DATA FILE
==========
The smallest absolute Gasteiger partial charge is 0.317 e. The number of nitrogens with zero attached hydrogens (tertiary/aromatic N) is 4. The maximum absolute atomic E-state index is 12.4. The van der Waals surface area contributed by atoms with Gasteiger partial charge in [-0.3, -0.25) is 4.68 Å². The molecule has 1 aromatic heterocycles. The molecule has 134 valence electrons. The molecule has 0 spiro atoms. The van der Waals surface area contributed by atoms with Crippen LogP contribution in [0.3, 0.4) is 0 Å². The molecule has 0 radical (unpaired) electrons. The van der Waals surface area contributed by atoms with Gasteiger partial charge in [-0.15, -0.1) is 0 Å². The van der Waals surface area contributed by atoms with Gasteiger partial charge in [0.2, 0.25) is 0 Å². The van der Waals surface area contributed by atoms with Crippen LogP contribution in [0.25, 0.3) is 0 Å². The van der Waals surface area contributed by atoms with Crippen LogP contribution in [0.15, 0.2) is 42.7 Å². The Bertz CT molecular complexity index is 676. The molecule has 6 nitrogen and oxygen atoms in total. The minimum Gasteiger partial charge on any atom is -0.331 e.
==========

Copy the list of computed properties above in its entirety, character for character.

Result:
The smallest absolute Gasteiger partial charge is 0.317 e. The number of nitrogens with zero attached hydrogens (tertiary/aromatic N) is 4. The maximum absolute atomic E-state index is 12.4. The van der Waals surface area contributed by atoms with Gasteiger partial charge in [-0.3, -0.25) is 4.68 Å². The molecule has 1 aromatic heterocycles. The molecule has 134 valence electrons. The molecule has 0 spiro atoms. The van der Waals surface area contributed by atoms with Crippen LogP contribution in [0.3, 0.4) is 0 Å². The molecule has 0 radical (unpaired) electrons. The van der Waals surface area contributed by atoms with Gasteiger partial charge in [-0.15, -0.1) is 0 Å². The van der Waals surface area contributed by atoms with Gasteiger partial charge in [0.2, 0.25) is 0 Å². The van der Waals surface area contributed by atoms with Crippen LogP contribution in [0.25, 0.3) is 0 Å². The van der Waals surface area contributed by atoms with Crippen LogP contribution in [0.15, 0.2) is 42.7 Å². The Bertz CT molecular complexity index is 676. The molecule has 6 nitrogen and oxygen atoms in total. The minimum Gasteiger partial charge on any atom is -0.331 e.